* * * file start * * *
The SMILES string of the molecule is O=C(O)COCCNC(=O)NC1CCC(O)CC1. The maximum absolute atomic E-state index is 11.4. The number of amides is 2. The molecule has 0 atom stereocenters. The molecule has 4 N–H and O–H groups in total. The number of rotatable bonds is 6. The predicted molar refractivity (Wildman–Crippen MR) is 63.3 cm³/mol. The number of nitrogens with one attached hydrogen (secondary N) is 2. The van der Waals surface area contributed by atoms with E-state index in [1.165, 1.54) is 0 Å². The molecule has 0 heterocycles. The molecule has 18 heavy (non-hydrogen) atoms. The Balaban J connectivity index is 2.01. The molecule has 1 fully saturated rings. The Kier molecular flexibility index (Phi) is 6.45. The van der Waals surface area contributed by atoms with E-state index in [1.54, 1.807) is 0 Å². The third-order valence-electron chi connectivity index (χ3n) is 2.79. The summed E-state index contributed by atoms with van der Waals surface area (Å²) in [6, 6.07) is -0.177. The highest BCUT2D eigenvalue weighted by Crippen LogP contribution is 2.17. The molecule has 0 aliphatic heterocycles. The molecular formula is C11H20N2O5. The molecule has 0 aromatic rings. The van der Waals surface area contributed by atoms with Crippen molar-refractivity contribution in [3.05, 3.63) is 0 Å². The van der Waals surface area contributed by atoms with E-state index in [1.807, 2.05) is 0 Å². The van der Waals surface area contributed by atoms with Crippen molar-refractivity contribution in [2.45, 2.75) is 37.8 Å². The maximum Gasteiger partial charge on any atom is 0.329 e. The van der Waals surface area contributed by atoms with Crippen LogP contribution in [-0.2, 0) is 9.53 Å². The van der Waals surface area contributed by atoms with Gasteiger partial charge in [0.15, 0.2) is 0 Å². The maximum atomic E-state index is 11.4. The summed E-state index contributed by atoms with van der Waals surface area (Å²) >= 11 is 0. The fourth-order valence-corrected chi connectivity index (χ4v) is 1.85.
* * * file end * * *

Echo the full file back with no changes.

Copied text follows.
The SMILES string of the molecule is O=C(O)COCCNC(=O)NC1CCC(O)CC1. The maximum absolute atomic E-state index is 11.4. The number of amides is 2. The molecule has 0 atom stereocenters. The molecule has 4 N–H and O–H groups in total. The number of rotatable bonds is 6. The predicted molar refractivity (Wildman–Crippen MR) is 63.3 cm³/mol. The number of nitrogens with one attached hydrogen (secondary N) is 2. The van der Waals surface area contributed by atoms with E-state index in [1.165, 1.54) is 0 Å². The molecule has 0 heterocycles. The molecule has 18 heavy (non-hydrogen) atoms. The Balaban J connectivity index is 2.01. The molecule has 1 fully saturated rings. The Kier molecular flexibility index (Phi) is 6.45. The van der Waals surface area contributed by atoms with E-state index in [1.54, 1.807) is 0 Å². The third-order valence-electron chi connectivity index (χ3n) is 2.79. The summed E-state index contributed by atoms with van der Waals surface area (Å²) in [6, 6.07) is -0.177. The highest BCUT2D eigenvalue weighted by Crippen LogP contribution is 2.17. The molecule has 0 aliphatic heterocycles. The molecular formula is C11H20N2O5. The molecule has 0 aromatic rings. The van der Waals surface area contributed by atoms with Crippen molar-refractivity contribution in [3.05, 3.63) is 0 Å². The van der Waals surface area contributed by atoms with E-state index in [1.807, 2.05) is 0 Å². The van der Waals surface area contributed by atoms with Crippen molar-refractivity contribution in [2.45, 2.75) is 37.8 Å². The maximum Gasteiger partial charge on any atom is 0.329 e. The van der Waals surface area contributed by atoms with Crippen LogP contribution in [-0.2, 0) is 9.53 Å². The van der Waals surface area contributed by atoms with Gasteiger partial charge in [0.15, 0.2) is 0 Å². The maximum atomic E-state index is 11.4. The summed E-state index contributed by atoms with van der Waals surface area (Å²) >= 11 is 0. The fourth-order valence-corrected chi connectivity index (χ4v) is 1.85.